fossil fuel subsidies

Subsidies to suppliers in the PJM Interconnection go to fossil and nuclear, not just renewables

PJM Interconnection is a regional transmission operator (RTO) serving more than 60 million customers in 13 states and the District of Columbia.  The service region is centered in the mid-Atlantic region of the United States. Incumbent base load generators within PJM have complained that subsidies to renewable resources have been cutting their ability to win capacity market auctions, stripping them of revenue, and harming them competitively. They have been proposing adjustment factors that would improve their competitive position by adjusting bid prices to exclude the subsidy.

The Trouble with Q: Why the US should not be subsidizing carbon capture and sequestration

The mysterious Q Division in the James Bond movie franchise was always on hand with inane, though coldly effective, inventions that would save Bond and defeat even the most diabolical enemy.  In the magic of the movies, a bit of public money directed towards the R&D staff of the British Secret Service always seemed to save the day.

Fossil Fuel Subsidy and Pricing Policies: Recent Developing Country Experience

The steep decline in the world oil price in the last quarter of 2014 slashed fuel price subsidies. Several governments responded by announcing that they would remove subsidies for one or more fuels and move to market-based pricing with full cost recovery. Other governments took advantage of low world prices to increase taxes and other charges on fuels. However, the decision to move to cost recovery and market prices, ending budgetary support, has not been implemented consistently across countries.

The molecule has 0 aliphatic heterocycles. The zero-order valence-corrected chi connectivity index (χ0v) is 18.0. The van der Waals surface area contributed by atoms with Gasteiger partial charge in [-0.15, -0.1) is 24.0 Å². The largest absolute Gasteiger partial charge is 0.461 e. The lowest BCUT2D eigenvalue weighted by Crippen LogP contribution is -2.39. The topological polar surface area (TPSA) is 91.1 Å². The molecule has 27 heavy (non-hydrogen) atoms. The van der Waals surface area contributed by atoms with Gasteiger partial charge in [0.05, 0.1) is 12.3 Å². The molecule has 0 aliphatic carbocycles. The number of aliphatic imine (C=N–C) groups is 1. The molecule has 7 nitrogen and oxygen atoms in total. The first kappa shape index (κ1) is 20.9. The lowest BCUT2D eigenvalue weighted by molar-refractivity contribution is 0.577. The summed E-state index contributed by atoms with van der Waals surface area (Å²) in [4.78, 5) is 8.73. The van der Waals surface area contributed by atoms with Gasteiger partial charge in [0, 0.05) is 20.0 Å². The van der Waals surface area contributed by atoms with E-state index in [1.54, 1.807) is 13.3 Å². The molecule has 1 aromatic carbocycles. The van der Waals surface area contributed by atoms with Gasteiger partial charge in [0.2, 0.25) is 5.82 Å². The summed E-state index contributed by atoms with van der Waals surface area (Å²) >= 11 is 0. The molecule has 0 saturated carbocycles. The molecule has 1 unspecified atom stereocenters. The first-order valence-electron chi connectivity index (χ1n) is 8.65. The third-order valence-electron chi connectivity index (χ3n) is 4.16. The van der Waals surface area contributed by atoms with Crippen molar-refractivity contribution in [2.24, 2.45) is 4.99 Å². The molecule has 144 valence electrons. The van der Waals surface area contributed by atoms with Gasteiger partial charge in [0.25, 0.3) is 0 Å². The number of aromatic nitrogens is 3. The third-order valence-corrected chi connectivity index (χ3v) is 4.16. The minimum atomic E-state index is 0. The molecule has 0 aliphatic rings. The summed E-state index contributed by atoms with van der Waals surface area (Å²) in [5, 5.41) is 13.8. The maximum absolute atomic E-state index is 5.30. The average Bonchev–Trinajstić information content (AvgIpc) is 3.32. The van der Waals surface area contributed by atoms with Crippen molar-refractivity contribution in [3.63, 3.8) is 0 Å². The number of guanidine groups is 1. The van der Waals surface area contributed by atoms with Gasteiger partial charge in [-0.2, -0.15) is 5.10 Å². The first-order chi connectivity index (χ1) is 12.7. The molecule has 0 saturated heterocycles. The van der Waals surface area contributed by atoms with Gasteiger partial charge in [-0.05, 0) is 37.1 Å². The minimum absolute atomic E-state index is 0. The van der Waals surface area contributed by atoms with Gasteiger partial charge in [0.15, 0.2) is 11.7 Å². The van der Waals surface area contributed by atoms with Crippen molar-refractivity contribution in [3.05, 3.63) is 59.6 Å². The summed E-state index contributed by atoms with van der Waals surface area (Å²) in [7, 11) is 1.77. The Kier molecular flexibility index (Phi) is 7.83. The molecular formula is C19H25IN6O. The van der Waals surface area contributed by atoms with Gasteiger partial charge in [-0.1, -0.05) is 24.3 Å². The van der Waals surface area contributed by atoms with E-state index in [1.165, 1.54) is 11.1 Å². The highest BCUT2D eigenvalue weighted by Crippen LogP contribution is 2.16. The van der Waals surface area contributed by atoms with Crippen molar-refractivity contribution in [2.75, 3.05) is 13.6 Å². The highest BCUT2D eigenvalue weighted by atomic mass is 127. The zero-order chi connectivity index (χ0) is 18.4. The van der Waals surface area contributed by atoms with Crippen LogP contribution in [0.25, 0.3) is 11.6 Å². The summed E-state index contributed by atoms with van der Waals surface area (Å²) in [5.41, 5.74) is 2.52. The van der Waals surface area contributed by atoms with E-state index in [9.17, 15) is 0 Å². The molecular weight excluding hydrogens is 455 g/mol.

The Unequal Benefits of Fuel Subsidies Revisited: Evidence for Developing Countries

Understanding who benefits from fuel price subsidies and the welfare impact of increasing fuel prices is key to designing, and gaining public support for, subsidy reform. This paper updates evidence for developing countries on the magnitude of the welfare impact of subsidy reform and its distribution across income groups, incorporating more recent studies and expanding the number of countries. These studies confirm that a very large share of benefits from price subsidies goes to high-income households, further reinforcing existing income inequalities.

Empty promises: G20 subsidies to oil, gas and coal production

G20 country governments are providing $452 billion a year in subsidies for the production of fossil fuels. Their continued support for fossil fuel production marries bad economics with potentially disastrous consequences for the climate. In effect, governments are propping up the production of oil, gas and coal, most of which can never be used if the world is to avoid dangerous climate change. It is tantamount to G20 governments allowing fossil fuel producers to undermine national climate commitments, while paying them for the privilege.

OECD's newest fossil fuel subsidy inventory is a big success on many fronts

I'll say right up front that I am not an unbiased observer of this particular effort by OECD to tabulate support measures to fossil fuels.  I've collaborated with Ron Steenblik, one of the project supervisors, for decades at this point; and with project manager Jehan Sauvage since his early days of deciding to enter the bizzarre-but-fascinating world of energy subsidies.  I also contributed directly to the 2013 version of the Inventory.

OECD Companion to the Inventory of Support Measures for Fossil Fuels 2015

The combustion of fossil fuels is a leading contributor to climate change, and many countries have already taken steps to reduce their emissions of CO2 and other pollutants. Some policies remain, however, that encourage more production and use of fossil fuels than would otherwise be the case. In so doing, these policies increase emissions and make mitigation more costly than necessary. Fossilfuel subsidies are one such policy.

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